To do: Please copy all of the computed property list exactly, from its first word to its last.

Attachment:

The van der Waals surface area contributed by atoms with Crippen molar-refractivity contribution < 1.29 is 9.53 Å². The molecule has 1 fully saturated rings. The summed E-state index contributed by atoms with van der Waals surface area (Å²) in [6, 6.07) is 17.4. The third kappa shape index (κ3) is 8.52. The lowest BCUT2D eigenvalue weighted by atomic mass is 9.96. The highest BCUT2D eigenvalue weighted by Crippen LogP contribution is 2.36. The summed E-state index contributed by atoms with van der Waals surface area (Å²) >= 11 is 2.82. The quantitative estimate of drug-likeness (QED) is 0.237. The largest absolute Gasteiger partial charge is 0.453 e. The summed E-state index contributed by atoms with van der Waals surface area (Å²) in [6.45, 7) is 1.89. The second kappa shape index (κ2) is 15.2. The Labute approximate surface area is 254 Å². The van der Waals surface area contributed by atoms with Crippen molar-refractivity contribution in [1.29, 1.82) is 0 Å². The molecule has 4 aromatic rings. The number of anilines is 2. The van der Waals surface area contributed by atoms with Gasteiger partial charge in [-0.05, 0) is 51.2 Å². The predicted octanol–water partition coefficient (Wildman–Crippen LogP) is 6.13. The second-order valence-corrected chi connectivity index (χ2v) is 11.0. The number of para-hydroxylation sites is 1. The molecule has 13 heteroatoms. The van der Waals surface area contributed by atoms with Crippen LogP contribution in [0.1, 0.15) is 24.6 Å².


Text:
The van der Waals surface area contributed by atoms with Crippen molar-refractivity contribution < 1.29 is 9.53 Å². The molecule has 1 fully saturated rings. The summed E-state index contributed by atoms with van der Waals surface area (Å²) in [6, 6.07) is 17.4. The third kappa shape index (κ3) is 8.52. The lowest BCUT2D eigenvalue weighted by atomic mass is 9.96. The highest BCUT2D eigenvalue weighted by Crippen LogP contribution is 2.36. The summed E-state index contributed by atoms with van der Waals surface area (Å²) >= 11 is 2.82. The quantitative estimate of drug-likeness (QED) is 0.237. The largest absolute Gasteiger partial charge is 0.453 e. The summed E-state index contributed by atoms with van der Waals surface area (Å²) in [6.45, 7) is 1.89. The second kappa shape index (κ2) is 15.2. The Labute approximate surface area is 254 Å². The van der Waals surface area contributed by atoms with Crippen molar-refractivity contribution in [1.29, 1.82) is 0 Å². The molecule has 4 aromatic rings. The number of anilines is 2. The van der Waals surface area contributed by atoms with Gasteiger partial charge in [-0.05, 0) is 51.2 Å². The predicted octanol–water partition coefficient (Wildman–Crippen LogP) is 6.13. The second-order valence-corrected chi connectivity index (χ2v) is 11.0. The number of para-hydroxylation sites is 1. The molecule has 13 heteroatoms. The van der Waals surface area contributed by atoms with Crippen LogP contribution in [0.1, 0.15) is 24.6 Å².